Characteristics of geographic/spatial information; overview of relevant sections of numbers, algebra and geometry, plane and spherical trigonometry, matrices, determinants and vectors, curves and surfaces, integral and differential calculus, partial derivatives, with an emphasis on geospatial applications. Concepts of geospatial coordinate systems and geospatial coordinate transformations; overview of spatial statistics and best-fit solutions with geospatial applications.
History of geodetic measurement. Description of the geodetic model of the earth. Relationship between the ellipsoid, geoid, and earth's surface. Measurement of long baselines. Gravity and the geoid. Relationship between terrestrial observations and grid coordinates. Fall.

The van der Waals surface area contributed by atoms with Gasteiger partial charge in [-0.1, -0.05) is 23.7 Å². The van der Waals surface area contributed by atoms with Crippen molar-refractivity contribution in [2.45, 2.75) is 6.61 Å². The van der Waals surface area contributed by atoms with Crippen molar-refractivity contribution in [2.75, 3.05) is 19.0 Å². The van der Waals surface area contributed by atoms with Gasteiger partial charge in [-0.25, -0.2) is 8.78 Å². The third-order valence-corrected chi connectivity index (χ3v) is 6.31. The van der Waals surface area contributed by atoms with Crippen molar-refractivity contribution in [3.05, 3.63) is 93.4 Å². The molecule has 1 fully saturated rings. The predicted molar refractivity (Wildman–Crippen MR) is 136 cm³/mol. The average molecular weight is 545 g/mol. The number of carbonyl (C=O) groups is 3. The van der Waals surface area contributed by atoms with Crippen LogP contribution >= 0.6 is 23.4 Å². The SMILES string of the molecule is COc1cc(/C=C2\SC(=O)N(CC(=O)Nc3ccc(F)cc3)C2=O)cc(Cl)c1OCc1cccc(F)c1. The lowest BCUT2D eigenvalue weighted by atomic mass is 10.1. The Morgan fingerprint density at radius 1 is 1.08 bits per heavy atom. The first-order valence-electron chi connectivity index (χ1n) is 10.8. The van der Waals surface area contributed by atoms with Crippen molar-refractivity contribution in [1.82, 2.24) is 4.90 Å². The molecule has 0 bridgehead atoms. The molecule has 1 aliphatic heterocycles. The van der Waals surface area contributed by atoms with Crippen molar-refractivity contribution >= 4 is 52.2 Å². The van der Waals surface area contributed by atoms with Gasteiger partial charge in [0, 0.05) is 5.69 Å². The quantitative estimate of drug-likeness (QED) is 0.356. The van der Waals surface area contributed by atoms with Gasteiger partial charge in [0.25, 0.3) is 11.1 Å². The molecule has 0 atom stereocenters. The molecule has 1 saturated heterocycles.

Principles and reduction of observations and errors in spatial measurement. Techniques of horizontal and vertical angle measurement for precise positioning. Trigonometric heighting and vertical staff tacheometry. Setting out of structures. Design and computation of horizontal and vertical curves. Spring.
Advanced programming course focusing on the design and implementation of GIS scripts and GIS web applications. Topics covered include GIS web applications, web mashups, GIS scripts, GIS tool creation, and advanced user interface design and implementation. Spring.
Prerequisite: GISC 2438.
Basic elements of thematic cartography, cartographic theory, and cartographic projections. Integration of cartographic principles with GIS visualization. Principles of map design with GIS data. Spring.
Prerequisite: GISC 2301.